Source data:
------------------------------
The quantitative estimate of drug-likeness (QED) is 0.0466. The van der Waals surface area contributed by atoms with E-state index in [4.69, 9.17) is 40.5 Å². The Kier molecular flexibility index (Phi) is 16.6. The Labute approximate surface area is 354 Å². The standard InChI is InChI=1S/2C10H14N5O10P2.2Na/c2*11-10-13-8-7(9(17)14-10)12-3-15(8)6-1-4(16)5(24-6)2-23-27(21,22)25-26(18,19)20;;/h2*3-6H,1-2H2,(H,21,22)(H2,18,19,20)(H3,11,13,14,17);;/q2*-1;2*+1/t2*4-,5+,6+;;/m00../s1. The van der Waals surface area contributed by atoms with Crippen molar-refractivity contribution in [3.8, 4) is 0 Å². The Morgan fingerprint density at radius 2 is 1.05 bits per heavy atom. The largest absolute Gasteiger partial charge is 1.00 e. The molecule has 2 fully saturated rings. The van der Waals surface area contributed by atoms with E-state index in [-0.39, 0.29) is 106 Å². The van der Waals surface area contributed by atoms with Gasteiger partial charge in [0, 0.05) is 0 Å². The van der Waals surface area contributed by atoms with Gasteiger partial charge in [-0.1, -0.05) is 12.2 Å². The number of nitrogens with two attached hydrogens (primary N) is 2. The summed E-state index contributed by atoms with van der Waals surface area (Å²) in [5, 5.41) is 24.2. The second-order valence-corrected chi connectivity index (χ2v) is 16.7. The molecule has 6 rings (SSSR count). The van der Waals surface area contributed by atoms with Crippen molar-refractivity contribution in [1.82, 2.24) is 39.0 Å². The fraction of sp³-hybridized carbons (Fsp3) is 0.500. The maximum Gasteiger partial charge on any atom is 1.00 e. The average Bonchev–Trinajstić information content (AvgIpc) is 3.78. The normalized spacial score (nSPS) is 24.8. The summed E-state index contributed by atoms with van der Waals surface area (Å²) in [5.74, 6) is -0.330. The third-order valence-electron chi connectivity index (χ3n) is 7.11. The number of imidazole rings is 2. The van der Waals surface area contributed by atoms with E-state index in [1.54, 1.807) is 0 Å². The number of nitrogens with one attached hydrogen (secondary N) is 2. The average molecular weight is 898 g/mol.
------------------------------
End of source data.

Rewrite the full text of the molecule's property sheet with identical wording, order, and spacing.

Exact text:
The quantitative estimate of drug-likeness (QED) is 0.0466. The van der Waals surface area contributed by atoms with E-state index in [4.69, 9.17) is 40.5 Å². The Kier molecular flexibility index (Phi) is 16.6. The Labute approximate surface area is 354 Å². The standard InChI is InChI=1S/2C10H14N5O10P2.2Na/c2*11-10-13-8-7(9(17)14-10)12-3-15(8)6-1-4(16)5(24-6)2-23-27(21,22)25-26(18,19)20;;/h2*3-6H,1-2H2,(H,21,22)(H2,18,19,20)(H3,11,13,14,17);;/q2*-1;2*+1/t2*4-,5+,6+;;/m00../s1. The van der Waals surface area contributed by atoms with Crippen molar-refractivity contribution in [3.8, 4) is 0 Å². The Morgan fingerprint density at radius 2 is 1.05 bits per heavy atom. The largest absolute Gasteiger partial charge is 1.00 e. The molecule has 2 fully saturated rings. The van der Waals surface area contributed by atoms with E-state index in [-0.39, 0.29) is 106 Å². The van der Waals surface area contributed by atoms with Gasteiger partial charge in [0, 0.05) is 0 Å². The van der Waals surface area contributed by atoms with Gasteiger partial charge in [-0.1, -0.05) is 12.2 Å². The number of nitrogens with two attached hydrogens (primary N) is 2. The summed E-state index contributed by atoms with van der Waals surface area (Å²) in [5, 5.41) is 24.2. The second-order valence-corrected chi connectivity index (χ2v) is 16.7. The molecule has 6 rings (SSSR count). The van der Waals surface area contributed by atoms with Crippen molar-refractivity contribution in [1.82, 2.24) is 39.0 Å². The fraction of sp³-hybridized carbons (Fsp3) is 0.500. The maximum Gasteiger partial charge on any atom is 1.00 e. The average Bonchev–Trinajstić information content (AvgIpc) is 3.78. The normalized spacial score (nSPS) is 24.8. The summed E-state index contributed by atoms with van der Waals surface area (Å²) in [5.74, 6) is -0.330. The third-order valence-electron chi connectivity index (χ3n) is 7.11. The number of imidazole rings is 2. The van der Waals surface area contributed by atoms with E-state index in [1.54, 1.807) is 0 Å². The number of nitrogens with one attached hydrogen (secondary N) is 2. The average molecular weight is 898 g/mol.